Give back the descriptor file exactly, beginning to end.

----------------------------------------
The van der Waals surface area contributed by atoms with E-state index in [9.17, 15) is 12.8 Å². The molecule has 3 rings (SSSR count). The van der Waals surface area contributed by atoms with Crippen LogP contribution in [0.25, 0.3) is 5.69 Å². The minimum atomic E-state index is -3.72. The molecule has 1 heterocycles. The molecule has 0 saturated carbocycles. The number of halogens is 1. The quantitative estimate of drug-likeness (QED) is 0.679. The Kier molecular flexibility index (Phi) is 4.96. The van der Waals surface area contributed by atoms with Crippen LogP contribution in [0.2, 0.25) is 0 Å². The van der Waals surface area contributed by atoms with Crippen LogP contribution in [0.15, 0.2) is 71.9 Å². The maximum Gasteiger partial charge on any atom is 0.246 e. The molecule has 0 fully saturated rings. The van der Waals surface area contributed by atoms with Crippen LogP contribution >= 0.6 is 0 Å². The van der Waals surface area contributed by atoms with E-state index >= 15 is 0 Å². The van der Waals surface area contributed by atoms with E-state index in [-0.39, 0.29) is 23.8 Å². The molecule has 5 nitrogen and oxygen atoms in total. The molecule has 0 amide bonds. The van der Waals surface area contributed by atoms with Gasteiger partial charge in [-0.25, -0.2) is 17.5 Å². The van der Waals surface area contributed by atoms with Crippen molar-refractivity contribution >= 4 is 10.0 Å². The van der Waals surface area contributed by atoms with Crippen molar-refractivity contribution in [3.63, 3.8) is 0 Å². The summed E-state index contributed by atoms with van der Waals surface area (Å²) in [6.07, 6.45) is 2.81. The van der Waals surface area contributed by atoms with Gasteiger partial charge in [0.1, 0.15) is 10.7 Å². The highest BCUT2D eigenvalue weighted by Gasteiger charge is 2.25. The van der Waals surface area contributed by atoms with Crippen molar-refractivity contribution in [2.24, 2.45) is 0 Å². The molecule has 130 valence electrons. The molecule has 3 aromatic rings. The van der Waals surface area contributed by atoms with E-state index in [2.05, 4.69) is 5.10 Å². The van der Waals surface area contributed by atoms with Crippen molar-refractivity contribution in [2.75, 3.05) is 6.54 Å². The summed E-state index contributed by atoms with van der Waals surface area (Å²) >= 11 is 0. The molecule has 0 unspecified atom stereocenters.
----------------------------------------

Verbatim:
The van der Waals surface area contributed by atoms with E-state index in [9.17, 15) is 12.8 Å². The molecule has 3 rings (SSSR count). The van der Waals surface area contributed by atoms with Crippen LogP contribution in [0.25, 0.3) is 5.69 Å². The minimum atomic E-state index is -3.72. The molecule has 1 heterocycles. The molecule has 0 saturated carbocycles. The number of halogens is 1. The quantitative estimate of drug-likeness (QED) is 0.679. The Kier molecular flexibility index (Phi) is 4.96. The van der Waals surface area contributed by atoms with Crippen LogP contribution in [0.2, 0.25) is 0 Å². The van der Waals surface area contributed by atoms with Crippen LogP contribution in [0.15, 0.2) is 71.9 Å². The maximum Gasteiger partial charge on any atom is 0.246 e. The molecule has 0 fully saturated rings. The van der Waals surface area contributed by atoms with Crippen LogP contribution >= 0.6 is 0 Å². The van der Waals surface area contributed by atoms with E-state index >= 15 is 0 Å². The van der Waals surface area contributed by atoms with E-state index in [-0.39, 0.29) is 23.8 Å². The molecule has 5 nitrogen and oxygen atoms in total. The molecule has 0 amide bonds. The van der Waals surface area contributed by atoms with Gasteiger partial charge in [-0.25, -0.2) is 17.5 Å². The van der Waals surface area contributed by atoms with Crippen molar-refractivity contribution >= 4 is 10.0 Å². The van der Waals surface area contributed by atoms with Crippen molar-refractivity contribution in [3.63, 3.8) is 0 Å². The summed E-state index contributed by atoms with van der Waals surface area (Å²) in [6.07, 6.45) is 2.81. The van der Waals surface area contributed by atoms with Gasteiger partial charge in [0.1, 0.15) is 10.7 Å². The highest BCUT2D eigenvalue weighted by Gasteiger charge is 2.25. The van der Waals surface area contributed by atoms with Crippen molar-refractivity contribution in [2.24, 2.45) is 0 Å². The molecule has 130 valence electrons. The molecule has 3 aromatic rings. The van der Waals surface area contributed by atoms with E-state index in [2.05, 4.69) is 5.10 Å². The van der Waals surface area contributed by atoms with Crippen molar-refractivity contribution in [2.75, 3.05) is 6.54 Å². The summed E-state index contributed by atoms with van der Waals surface area (Å²) >= 11 is 0. The molecule has 0 unspecified atom stereocenters.